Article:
Terrorists planning to attack Pakistan, Afghanistan arrested in Italy
ROME – Italian police said on Friday they were staging a “vast anti-terrorism” operation against an armed organization inspired by al Qaeda whose members were ready to carry out attacks in Pakistan and Afghanistan.
A series of raids across the country was targeting 18 people, they said. Some had been arrested in Italy, including the group’s suspected spiritual leader, but others were believed to have left the country.
The group had “an abundant amount of weapons and numerous faithful willing to carry out acts of terrorism in Pakistan and Afghanistan before returning to Italy,” police said in one of a series of statements.
All the suspects are Pakistanis or Afghans, anti-terrorism police official Mario Carta told Reuters, adding that the operation was still in progress.
European governments are increasingly worried about the threat of “sleeper” militants apparently living normal lives in their countries but who are then activated to stage attacks at home or abroad.
Police wiretaps had determined that two people among the 18 targeted by arrest warrants were suspected of being part of a group that had protected al Qaeda leader Osama bin Laden, who was killed by US special forces at his hideout in Abbottabad, Pakistan in 2011, a statement said.
The investigation, carried out by Italy’s anti-terrorism DIGOS police branch, led to the arrest of an Imam in the northern city of Bergamo. He was suspected of being the spiritual leader of the group and had collected funds purportedly for religious purposes from Pakistanis and Afghans in Italy, police said.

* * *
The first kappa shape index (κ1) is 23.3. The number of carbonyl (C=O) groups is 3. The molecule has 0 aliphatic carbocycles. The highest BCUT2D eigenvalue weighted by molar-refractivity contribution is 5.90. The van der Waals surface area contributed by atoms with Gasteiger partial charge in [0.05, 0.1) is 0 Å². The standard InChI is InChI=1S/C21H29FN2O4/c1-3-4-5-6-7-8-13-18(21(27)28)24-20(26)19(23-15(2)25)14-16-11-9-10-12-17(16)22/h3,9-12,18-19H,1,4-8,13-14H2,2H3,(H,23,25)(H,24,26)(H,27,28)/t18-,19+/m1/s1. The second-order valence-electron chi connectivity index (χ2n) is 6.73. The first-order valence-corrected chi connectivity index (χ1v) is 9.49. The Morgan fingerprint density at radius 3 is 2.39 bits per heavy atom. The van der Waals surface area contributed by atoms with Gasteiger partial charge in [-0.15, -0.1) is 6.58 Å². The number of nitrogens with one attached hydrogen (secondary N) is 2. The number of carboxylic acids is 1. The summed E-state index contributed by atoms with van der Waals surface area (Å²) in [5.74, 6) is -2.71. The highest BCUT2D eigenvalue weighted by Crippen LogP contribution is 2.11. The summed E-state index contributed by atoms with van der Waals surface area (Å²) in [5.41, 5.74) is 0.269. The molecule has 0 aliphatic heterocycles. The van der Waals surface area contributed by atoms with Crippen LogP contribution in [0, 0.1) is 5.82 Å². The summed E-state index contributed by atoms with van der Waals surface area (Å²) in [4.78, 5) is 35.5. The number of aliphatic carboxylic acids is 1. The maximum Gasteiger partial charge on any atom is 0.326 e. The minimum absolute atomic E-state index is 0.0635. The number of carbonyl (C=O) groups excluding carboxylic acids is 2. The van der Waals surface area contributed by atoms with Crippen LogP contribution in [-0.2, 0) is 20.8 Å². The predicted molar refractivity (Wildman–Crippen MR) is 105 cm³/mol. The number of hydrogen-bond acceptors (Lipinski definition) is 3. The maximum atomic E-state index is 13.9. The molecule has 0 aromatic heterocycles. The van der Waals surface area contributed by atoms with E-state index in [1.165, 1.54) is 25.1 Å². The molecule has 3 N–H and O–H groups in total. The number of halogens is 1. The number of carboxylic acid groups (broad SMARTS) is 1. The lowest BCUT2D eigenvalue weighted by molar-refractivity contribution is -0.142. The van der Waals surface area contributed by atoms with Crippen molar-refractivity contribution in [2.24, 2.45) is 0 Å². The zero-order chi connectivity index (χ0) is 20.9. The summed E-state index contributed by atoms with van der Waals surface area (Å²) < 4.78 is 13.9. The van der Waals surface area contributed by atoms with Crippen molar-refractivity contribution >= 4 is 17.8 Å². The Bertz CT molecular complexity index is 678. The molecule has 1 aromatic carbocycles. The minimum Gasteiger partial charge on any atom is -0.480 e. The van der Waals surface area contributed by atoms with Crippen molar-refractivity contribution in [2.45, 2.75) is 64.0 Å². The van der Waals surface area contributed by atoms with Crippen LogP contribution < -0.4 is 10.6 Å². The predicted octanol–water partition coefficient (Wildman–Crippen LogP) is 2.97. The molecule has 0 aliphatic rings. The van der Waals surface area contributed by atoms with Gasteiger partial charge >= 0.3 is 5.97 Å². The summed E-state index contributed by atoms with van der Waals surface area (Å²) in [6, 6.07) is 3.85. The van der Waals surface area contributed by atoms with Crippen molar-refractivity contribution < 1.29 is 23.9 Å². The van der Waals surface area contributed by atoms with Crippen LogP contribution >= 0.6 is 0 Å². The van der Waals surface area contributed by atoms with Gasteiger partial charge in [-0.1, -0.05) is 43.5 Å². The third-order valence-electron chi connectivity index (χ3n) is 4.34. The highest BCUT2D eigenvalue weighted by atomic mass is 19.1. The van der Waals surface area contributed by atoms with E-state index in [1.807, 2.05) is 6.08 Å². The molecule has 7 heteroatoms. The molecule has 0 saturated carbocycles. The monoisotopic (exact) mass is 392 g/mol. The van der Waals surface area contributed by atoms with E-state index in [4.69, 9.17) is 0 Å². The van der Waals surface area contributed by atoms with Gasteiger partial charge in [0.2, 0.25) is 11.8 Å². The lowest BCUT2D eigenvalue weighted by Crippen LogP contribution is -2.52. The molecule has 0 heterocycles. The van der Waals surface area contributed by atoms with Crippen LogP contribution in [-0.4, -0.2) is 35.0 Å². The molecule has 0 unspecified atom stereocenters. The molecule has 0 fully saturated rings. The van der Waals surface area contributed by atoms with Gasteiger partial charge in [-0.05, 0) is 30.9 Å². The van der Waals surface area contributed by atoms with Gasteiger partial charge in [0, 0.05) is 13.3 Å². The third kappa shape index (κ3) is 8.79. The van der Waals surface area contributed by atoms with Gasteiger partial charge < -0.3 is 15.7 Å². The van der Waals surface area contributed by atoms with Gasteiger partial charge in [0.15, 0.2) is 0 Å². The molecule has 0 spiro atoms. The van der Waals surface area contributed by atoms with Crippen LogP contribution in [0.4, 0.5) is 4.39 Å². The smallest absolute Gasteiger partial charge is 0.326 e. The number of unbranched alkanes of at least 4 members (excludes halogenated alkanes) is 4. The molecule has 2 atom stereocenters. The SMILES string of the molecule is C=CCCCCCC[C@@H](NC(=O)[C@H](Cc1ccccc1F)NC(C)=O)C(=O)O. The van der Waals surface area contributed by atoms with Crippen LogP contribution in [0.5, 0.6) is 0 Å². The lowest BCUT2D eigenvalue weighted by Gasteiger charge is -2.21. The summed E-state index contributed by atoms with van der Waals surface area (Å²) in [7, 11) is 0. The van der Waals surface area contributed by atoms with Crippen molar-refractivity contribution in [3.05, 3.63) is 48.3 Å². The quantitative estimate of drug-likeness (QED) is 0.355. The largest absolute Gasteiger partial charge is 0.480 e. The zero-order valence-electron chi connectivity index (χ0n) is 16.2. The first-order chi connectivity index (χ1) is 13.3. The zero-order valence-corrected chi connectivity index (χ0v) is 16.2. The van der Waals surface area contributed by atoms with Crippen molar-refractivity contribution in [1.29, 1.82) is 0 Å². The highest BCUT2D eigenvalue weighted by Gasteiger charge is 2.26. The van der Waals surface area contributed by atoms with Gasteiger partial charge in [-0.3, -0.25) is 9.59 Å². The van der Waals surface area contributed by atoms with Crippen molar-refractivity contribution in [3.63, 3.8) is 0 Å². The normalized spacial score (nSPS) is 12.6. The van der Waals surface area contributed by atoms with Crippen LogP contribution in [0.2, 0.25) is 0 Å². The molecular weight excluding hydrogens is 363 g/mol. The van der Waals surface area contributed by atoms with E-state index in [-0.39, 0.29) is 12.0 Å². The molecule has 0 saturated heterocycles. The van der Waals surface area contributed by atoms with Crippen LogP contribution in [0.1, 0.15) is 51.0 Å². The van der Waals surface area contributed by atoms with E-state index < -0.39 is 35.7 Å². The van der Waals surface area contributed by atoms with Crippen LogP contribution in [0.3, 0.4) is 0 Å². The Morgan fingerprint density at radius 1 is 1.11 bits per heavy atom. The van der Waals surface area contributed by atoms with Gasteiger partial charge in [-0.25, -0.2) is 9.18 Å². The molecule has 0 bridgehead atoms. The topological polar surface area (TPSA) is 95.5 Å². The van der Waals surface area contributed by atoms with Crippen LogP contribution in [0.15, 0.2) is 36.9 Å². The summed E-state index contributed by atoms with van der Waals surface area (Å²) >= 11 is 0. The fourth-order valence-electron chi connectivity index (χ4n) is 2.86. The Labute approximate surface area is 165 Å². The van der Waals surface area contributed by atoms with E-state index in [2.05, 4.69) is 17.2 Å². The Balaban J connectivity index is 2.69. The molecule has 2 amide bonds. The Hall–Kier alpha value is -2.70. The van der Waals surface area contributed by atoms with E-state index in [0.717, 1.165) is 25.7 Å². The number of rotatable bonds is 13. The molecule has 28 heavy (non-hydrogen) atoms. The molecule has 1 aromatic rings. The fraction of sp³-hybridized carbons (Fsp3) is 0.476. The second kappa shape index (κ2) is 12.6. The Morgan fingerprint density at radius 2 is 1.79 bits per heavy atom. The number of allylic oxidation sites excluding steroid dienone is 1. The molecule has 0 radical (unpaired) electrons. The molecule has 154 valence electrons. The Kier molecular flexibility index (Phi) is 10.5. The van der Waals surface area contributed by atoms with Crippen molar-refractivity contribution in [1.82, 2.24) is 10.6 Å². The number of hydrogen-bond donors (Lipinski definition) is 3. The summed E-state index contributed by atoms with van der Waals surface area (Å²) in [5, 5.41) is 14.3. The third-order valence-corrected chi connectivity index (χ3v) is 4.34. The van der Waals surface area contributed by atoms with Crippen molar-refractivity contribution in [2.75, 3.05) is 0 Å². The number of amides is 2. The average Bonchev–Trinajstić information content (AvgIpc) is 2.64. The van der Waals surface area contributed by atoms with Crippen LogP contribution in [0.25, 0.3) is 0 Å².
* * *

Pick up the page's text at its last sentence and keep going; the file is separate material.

The group supported the “armed struggle against the West”, and wanted to incite a popular uprising against the Pakistani government so it would stop its backing of US forces in Afghanistan.
The United States has withdrawn most of its forces from Afghanistan. However, a relatively small number remains for training and special operations, while Washington is also carrying out drone strikes on Taliban militants.
The money was sent to Pakistan by members of the group who managed to avoid Italy’s currency control regulations. In one case, 55,268 euros ($60,160) were carried to Pakistan on a flight from Rome to Islamabad.
But police said much of the money was moved through the trust-based transfer system known as hawala, which pre-dates the time of the Prophet Mohammed, and which is the banking system of choice in Afghanistan’s cash-based economy.
Some of those under investigation were believed to be involved in attacks in Pakistan, including one that killed more than 100 people in a market in the northwestern frontier city of Peshawar in 2009, the police added.
Most of the warrants centered on the Italian island of Sardinia, but the operation covered a total of seven Italian provinces, the statement said.
The organization arranged for Pakistanis and Afghans to get into Italy under work contracts or as refugees seeking asylum and later sent some to cities in northern Europe, police said. – Reuters